Spur or de-spur? That is the question.

Linn Bee

Songster
8 Years
Oct 30, 2011
426
3
119
South-est, central-est WI
Just read the thread on a rooster, Smokey, who killed a hawk. That led me to question whether it is a good idea or not to remove the rooster's spurs.

My Monte has been a perfect gentleman around the grandkids and me, so I have no reason to fear his spurs, but I've read how to de-spur a roo and wonder if it is something routine that is done.

Pros and cons anyone?
 

mikeypalone

Chirping
8 Years
Nov 5, 2011
168
3
81
henry co.
IMO if they free range his spurs are the only protection he has,on the other hand if a rooster is penned up and becomes aggresive towards people I don't think it hurts anything to take the sharp points off
 

skunknchatter

Songster
12 Years
Aug 19, 2007
367
25
176
Northern Utah
I see no reason to de-spur. Especially since you're roo is a gentleman around the kids
My roo has 3" spurs. He only uses them if my dachshund gets too curious about the hens. Even then he just gives him a warning to make him back off.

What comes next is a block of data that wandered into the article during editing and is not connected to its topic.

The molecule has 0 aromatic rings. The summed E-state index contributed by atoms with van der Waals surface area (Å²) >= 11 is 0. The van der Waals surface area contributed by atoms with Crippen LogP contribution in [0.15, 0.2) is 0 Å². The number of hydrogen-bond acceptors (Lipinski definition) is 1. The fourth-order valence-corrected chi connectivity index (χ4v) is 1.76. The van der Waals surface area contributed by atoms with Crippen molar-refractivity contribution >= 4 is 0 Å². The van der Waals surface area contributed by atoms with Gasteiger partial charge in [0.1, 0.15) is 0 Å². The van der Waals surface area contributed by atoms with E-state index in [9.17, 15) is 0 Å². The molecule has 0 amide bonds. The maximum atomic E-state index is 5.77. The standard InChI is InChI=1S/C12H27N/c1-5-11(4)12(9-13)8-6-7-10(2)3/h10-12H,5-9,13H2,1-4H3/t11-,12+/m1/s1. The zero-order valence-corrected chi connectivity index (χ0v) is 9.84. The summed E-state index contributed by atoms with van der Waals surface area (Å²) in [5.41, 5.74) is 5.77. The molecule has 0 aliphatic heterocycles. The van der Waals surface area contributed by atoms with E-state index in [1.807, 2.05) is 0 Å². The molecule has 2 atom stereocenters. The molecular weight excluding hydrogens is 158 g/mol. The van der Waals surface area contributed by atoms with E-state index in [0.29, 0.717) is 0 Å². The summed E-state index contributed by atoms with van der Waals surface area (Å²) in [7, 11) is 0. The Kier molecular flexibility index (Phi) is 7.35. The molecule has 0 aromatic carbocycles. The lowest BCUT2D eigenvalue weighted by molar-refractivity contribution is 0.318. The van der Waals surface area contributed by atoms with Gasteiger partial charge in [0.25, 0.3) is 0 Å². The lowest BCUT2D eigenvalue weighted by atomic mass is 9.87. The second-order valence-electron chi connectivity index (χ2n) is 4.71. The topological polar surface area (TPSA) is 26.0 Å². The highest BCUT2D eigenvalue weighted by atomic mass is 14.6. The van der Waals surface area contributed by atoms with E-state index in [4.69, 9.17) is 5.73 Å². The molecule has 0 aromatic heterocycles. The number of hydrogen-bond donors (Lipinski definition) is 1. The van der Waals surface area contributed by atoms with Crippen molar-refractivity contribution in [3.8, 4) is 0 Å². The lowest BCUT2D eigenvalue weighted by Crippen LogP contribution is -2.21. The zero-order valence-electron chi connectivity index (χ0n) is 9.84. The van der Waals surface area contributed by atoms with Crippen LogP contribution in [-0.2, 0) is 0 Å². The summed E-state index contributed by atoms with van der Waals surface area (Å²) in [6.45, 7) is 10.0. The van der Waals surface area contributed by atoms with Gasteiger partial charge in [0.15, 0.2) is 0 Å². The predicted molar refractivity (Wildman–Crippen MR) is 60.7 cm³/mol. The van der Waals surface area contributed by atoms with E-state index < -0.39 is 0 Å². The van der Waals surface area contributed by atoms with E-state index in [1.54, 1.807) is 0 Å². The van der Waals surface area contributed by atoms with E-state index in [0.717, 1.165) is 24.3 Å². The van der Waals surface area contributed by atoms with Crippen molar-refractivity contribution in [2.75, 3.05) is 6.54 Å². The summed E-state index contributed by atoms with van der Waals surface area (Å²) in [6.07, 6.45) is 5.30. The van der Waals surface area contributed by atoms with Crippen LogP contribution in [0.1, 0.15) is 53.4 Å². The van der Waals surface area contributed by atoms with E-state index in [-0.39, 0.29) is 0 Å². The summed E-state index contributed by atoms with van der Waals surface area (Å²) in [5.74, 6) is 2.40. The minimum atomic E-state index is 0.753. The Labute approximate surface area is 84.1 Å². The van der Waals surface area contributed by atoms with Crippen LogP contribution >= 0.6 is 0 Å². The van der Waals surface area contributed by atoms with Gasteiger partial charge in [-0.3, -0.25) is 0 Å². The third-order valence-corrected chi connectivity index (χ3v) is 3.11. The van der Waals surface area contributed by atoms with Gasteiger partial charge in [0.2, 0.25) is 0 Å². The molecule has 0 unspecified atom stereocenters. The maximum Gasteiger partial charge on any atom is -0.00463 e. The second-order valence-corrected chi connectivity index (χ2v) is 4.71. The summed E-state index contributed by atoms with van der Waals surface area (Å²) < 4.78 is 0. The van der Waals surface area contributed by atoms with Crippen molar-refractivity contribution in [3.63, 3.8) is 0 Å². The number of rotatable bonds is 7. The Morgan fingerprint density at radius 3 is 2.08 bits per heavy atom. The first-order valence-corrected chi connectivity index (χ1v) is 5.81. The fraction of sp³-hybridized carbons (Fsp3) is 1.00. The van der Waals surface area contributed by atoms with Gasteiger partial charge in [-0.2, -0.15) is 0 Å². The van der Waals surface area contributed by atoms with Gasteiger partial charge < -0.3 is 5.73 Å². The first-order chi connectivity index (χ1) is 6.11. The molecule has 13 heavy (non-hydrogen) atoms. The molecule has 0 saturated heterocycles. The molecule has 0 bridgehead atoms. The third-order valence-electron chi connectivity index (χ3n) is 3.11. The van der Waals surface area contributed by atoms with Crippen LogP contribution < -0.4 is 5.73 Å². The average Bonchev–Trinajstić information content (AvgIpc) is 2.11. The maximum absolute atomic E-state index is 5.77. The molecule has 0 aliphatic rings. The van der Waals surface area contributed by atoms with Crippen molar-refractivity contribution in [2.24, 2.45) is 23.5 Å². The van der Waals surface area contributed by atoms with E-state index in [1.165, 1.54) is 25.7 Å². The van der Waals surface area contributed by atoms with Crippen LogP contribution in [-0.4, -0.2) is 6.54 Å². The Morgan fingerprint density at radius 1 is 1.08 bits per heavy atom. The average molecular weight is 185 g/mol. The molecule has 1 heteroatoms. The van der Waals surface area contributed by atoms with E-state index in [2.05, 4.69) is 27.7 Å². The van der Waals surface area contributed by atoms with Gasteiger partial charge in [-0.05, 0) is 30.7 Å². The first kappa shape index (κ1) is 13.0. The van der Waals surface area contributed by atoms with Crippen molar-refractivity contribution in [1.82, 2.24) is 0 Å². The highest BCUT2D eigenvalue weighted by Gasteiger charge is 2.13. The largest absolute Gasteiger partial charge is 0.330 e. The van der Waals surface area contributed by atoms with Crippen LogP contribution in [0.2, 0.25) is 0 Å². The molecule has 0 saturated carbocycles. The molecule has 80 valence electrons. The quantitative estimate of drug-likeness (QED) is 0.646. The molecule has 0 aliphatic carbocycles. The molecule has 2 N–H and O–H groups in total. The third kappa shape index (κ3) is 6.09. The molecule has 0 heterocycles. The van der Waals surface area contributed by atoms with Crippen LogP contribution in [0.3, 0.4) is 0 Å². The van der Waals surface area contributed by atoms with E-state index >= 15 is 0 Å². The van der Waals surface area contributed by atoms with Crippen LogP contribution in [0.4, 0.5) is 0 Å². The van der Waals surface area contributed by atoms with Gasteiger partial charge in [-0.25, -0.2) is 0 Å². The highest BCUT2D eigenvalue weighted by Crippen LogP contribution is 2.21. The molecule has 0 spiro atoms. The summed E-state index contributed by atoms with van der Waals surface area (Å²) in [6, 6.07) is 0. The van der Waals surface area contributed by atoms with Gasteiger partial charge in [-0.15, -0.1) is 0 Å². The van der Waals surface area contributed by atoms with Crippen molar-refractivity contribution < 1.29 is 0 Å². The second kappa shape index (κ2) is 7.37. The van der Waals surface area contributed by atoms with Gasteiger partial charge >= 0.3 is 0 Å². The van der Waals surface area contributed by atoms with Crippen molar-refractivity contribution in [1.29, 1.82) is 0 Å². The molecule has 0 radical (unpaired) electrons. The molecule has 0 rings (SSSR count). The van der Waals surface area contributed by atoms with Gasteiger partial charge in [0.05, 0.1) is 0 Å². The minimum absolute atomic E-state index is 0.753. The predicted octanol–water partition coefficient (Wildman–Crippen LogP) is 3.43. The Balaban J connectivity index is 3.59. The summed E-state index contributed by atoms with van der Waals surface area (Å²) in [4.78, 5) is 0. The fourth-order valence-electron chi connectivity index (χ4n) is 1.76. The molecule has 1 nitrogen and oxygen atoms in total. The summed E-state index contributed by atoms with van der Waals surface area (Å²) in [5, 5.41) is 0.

donrae

Hopelessly Addicted
Premium member
9 Years
Jun 18, 2010
31,453
3,898
581
Southern Oregon
I don't see the point in removing spurs, unless they're somehow damaging the hens during mating. If a roo is aggressive to me, I'm not going to cut off his spurs and keep him. I'm gonna kick his butt and give him one more chance. If he's still going after me or mine, off with his head.
 

Illia

Crazy for Colors
10 Years
Oct 19, 2009
16,240
200
336
Forks, WA
Quote:x2


A rooster needs his spurs for protection. If he's aggressive I just don't give him a chance though, as it is genetic. I'm not going to endure aggressive birds. If I had a family/kids and they didn't know how to handle a rooster and consider its spurs, well, that wouldn't be the roosters' fault.
 

silkiechicken

Staff PhD
Premium member
12 Years
13 Years
Jan 25, 2007
21,494
947
393
Everett WA/Corvallis OR
I don't de spur. If a rooster is going after us, I de head him.

Otherwise, my ol gentleman of a roo uses his (into the back of a possum) or breaks them if they get too long. Sometimes it is necessary if it is impeding walking/damaging hens, but other than that... not necessary.
 
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